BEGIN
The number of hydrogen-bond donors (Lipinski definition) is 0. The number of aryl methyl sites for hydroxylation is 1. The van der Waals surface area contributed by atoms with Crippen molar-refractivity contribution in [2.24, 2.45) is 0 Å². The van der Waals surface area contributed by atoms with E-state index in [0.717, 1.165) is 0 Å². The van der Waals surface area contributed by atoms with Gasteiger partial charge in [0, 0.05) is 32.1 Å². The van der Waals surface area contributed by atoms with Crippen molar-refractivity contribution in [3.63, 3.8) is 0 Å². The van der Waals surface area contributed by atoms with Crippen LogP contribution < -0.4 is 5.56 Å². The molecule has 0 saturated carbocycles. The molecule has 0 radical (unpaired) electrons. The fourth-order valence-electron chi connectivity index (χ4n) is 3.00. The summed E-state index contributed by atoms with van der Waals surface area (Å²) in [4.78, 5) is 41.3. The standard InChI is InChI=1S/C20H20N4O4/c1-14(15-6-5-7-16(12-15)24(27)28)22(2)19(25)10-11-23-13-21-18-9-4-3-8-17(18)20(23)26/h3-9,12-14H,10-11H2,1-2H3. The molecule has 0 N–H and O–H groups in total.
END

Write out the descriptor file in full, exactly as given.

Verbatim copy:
The number of hydrogen-bond donors (Lipinski definition) is 0. The number of aryl methyl sites for hydroxylation is 1. The van der Waals surface area contributed by atoms with Crippen molar-refractivity contribution in [2.24, 2.45) is 0 Å². The van der Waals surface area contributed by atoms with E-state index in [0.717, 1.165) is 0 Å². The van der Waals surface area contributed by atoms with Gasteiger partial charge in [0, 0.05) is 32.1 Å². The van der Waals surface area contributed by atoms with Crippen molar-refractivity contribution in [3.63, 3.8) is 0 Å². The van der Waals surface area contributed by atoms with Crippen LogP contribution < -0.4 is 5.56 Å². The molecule has 0 saturated carbocycles. The molecule has 0 radical (unpaired) electrons. The fourth-order valence-electron chi connectivity index (χ4n) is 3.00. The summed E-state index contributed by atoms with van der Waals surface area (Å²) in [4.78, 5) is 41.3. The standard InChI is InChI=1S/C20H20N4O4/c1-14(15-6-5-7-16(12-15)24(27)28)22(2)19(25)10-11-23-13-21-18-9-4-3-8-17(18)20(23)26/h3-9,12-14H,10-11H2,1-2H3. The molecule has 0 N–H and O–H groups in total.